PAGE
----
California processing tomato acreage likely will top 300,000

California producers are expected to plant more than 300,000 acres of the processing tomatoes this year; if realized, it will be the first crop of that size since the 329,000 acres produced in 1999.

Prices are not final yet. Initial offers are about $63 per ton, but the California Tomato Growers Association (CTGA) is holding out for a $65 per ton base price.

CTGA claims last year’s short crop of just 10.1 million tons has depleted inventory and low prices over the past few years have not kept up with the cost of production. Last year’s average price was $58 per ton, with an average yield of 36.4 tons per acre. Processing plant door price was $67 per ton, which included premiums.

Prior to that first delivery point, prices have been $50 per ton for four straight years, with processing premiums bringing that up to $56 to $59 per ton.

The first delivery point price of $63 per ton would be the highest ever established.

Tomato growers have substantially increased acreage, banking on higher prices as a result of low inventory.

Weather this spring has been good for the most part and the crop should approach that 40-ton average yield. With highest-ever field price, it behooves growers to protect the crop from insects like beet armyworm.

In some areas, beet armyworm may be the most important caterpillar attacking tomatoes. Eggs are laid on leaves in clusters covered with hair-like scales left by the female moth; there may be 100 or more eggs per cluster, but usually there are fewer, according to University of California entomologists.

Newly-hatched larvae feed together on foliage near the egg cluster and gradually disperse as they grow. Older larvae feed on leaves and fruit. Larvae usually are dull green with many fine, wavy, light-colored stripes down the back and a broader stripe along each side; they usually have a dark spot on the side of the thorax above the second true leg. The color varies, however, and the spot is absent in a proportion of some populations.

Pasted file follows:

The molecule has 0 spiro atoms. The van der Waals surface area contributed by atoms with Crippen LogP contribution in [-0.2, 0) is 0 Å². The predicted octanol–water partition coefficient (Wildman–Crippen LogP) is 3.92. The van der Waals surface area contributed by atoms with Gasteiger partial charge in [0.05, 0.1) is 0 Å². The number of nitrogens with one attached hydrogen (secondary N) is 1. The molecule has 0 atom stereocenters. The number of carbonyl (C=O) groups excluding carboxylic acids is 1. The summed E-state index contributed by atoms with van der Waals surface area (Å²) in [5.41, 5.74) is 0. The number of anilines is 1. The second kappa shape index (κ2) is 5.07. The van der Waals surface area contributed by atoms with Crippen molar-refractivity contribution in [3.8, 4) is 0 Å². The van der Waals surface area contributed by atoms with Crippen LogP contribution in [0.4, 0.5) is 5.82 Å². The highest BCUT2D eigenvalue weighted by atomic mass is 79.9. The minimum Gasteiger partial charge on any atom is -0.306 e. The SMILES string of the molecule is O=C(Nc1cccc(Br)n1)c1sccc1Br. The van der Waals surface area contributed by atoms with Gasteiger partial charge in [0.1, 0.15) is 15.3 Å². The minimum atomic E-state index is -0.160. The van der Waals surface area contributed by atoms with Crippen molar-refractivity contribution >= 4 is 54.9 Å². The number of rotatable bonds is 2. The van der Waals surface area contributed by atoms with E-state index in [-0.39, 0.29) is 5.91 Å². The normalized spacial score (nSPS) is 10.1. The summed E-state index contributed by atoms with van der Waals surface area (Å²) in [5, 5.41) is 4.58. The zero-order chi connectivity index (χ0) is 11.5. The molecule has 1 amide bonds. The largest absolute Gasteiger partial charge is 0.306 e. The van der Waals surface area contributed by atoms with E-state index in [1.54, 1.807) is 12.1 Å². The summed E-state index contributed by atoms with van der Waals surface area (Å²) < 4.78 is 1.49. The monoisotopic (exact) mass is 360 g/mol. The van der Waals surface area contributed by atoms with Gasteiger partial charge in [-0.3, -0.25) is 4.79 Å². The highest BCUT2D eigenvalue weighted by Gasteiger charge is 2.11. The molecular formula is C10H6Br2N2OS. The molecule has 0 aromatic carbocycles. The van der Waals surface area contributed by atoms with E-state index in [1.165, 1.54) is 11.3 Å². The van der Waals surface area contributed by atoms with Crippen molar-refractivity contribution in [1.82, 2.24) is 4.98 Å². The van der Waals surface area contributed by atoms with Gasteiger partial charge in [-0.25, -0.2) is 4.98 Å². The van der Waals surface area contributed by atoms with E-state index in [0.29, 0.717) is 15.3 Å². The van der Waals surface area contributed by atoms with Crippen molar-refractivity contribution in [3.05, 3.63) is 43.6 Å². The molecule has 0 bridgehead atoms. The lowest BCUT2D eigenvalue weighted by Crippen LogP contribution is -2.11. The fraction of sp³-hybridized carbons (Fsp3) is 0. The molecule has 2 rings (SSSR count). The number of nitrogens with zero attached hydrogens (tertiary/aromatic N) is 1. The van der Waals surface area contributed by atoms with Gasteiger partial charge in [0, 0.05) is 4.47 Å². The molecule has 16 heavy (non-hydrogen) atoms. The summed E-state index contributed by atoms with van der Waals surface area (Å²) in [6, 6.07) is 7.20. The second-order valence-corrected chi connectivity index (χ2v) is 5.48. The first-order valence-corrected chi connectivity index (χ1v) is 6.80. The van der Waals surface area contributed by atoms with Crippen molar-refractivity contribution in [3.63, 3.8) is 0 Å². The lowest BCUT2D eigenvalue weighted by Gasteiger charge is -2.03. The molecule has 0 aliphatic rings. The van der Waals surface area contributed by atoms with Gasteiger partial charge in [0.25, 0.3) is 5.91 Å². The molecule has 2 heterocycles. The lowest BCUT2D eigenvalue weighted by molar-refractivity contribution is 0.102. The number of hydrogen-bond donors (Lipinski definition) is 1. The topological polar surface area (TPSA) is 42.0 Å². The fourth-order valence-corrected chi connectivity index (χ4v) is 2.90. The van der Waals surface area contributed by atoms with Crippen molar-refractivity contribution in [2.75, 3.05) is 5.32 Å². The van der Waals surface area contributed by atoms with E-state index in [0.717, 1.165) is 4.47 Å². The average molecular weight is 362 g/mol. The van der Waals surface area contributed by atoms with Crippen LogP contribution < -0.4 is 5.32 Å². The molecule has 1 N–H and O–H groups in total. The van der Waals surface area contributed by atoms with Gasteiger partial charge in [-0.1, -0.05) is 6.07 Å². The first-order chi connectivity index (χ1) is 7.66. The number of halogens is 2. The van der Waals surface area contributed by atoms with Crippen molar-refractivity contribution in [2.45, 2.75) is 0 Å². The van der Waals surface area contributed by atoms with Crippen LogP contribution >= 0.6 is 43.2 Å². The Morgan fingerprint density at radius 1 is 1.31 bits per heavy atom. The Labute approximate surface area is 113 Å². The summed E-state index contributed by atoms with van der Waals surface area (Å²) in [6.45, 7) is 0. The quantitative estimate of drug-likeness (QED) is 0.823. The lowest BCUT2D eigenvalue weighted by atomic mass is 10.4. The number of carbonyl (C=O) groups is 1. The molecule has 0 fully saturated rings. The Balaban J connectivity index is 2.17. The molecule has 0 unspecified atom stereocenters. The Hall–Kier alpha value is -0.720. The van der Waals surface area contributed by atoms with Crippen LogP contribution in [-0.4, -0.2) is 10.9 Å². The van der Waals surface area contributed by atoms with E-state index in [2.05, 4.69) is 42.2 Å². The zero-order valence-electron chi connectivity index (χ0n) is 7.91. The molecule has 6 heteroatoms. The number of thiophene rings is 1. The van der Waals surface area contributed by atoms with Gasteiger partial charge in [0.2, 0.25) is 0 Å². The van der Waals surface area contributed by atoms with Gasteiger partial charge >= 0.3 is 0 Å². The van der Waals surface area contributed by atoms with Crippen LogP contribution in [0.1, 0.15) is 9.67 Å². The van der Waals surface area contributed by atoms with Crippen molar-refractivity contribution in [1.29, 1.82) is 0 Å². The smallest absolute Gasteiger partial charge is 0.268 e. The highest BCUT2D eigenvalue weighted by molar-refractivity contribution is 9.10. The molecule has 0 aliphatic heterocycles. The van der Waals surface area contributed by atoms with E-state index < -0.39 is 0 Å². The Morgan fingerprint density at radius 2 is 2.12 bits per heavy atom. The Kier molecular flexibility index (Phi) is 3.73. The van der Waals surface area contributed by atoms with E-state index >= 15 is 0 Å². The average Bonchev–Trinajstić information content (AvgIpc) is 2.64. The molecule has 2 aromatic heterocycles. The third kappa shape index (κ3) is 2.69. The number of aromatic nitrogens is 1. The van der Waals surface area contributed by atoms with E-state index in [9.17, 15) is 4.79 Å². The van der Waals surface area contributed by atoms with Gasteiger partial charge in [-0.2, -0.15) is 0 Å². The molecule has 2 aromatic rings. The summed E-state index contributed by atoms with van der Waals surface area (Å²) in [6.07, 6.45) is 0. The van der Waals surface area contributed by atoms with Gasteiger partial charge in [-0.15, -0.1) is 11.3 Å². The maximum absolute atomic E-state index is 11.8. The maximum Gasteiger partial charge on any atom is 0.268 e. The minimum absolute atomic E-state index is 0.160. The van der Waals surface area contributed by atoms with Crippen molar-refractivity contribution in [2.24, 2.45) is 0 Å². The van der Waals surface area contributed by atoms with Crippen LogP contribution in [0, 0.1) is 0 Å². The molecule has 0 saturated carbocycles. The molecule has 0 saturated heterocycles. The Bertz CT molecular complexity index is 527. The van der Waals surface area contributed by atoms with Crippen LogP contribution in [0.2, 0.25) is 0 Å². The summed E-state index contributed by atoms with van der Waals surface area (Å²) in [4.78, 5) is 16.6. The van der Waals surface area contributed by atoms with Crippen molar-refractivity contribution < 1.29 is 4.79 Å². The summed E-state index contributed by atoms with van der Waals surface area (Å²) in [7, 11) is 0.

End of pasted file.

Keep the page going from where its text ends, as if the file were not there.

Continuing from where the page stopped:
The pupa is similar to that of the tomato fruitworm; it is formed in a cell on or just below the soil surface. The adult moth has a wingspan of about 1 inch. The life cycle takes about a month in warm weather, and there are three to five generations a year.

Beet armyworm attacks both foliage and fruit, creating single or closely-grouped circular or irregular holes. In processing tomatoes, feeding is superficial and little loss would result for paste or juice uses if not for decay organisms that enter wounds and rot the fruit. Damage is problematic for whole pack or diced uses. Check with the processor for acceptable levels of armyworm-scarred fruit

University of California entomologists recommend sampling fruit for beet armyworm when the fruit reaches an inch or more in diameter. Treatment is not necessary prior to this size, as the damaged fruit will fall from the plant and little yield loss will occur.

PCAs should pick at least 100 fruit at random while walking through the field, being careful not to select red fruit when the majority of the fruits are green. If damaged fruit are found, determine the amount of damage present and the size and species of the worms.

UC recommends counting fruit as damaged if it has any hole deeper than 0.1 inch, if the hole is contaminated with feces, or if any larvae are present in the fruit. The treatment threshold is 3.25 percent damaged fruit.

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